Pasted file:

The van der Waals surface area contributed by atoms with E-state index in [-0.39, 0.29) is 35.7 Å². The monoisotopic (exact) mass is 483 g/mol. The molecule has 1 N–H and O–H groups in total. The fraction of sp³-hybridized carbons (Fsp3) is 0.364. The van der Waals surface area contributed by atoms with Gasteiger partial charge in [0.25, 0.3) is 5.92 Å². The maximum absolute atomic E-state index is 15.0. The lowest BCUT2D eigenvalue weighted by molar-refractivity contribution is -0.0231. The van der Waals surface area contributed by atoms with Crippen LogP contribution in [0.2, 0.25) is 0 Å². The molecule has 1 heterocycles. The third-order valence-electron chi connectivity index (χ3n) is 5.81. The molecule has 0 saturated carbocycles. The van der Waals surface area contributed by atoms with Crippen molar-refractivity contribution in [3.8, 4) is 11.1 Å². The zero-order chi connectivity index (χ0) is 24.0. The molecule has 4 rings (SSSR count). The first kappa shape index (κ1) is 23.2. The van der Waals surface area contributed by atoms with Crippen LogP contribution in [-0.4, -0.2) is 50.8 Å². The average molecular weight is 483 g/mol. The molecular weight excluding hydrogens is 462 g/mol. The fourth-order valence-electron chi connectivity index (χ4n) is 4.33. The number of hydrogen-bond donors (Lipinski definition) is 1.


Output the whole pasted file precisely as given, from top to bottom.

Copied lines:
The van der Waals surface area contributed by atoms with E-state index in [-0.39, 0.29) is 35.7 Å². The monoisotopic (exact) mass is 483 g/mol. The molecule has 1 N–H and O–H groups in total. The fraction of sp³-hybridized carbons (Fsp3) is 0.364. The van der Waals surface area contributed by atoms with Gasteiger partial charge in [0.25, 0.3) is 5.92 Å². The maximum absolute atomic E-state index is 15.0. The lowest BCUT2D eigenvalue weighted by molar-refractivity contribution is -0.0231. The van der Waals surface area contributed by atoms with Crippen LogP contribution in [0.2, 0.25) is 0 Å². The molecule has 1 heterocycles. The third-order valence-electron chi connectivity index (χ3n) is 5.81. The molecule has 0 saturated carbocycles. The van der Waals surface area contributed by atoms with Crippen molar-refractivity contribution in [3.8, 4) is 11.1 Å². The zero-order chi connectivity index (χ0) is 24.0. The molecule has 4 rings (SSSR count). The first kappa shape index (κ1) is 23.2. The van der Waals surface area contributed by atoms with Crippen LogP contribution in [-0.4, -0.2) is 50.8 Å². The average molecular weight is 483 g/mol. The molecular weight excluding hydrogens is 462 g/mol. The fourth-order valence-electron chi connectivity index (χ4n) is 4.33. The number of hydrogen-bond donors (Lipinski definition) is 1.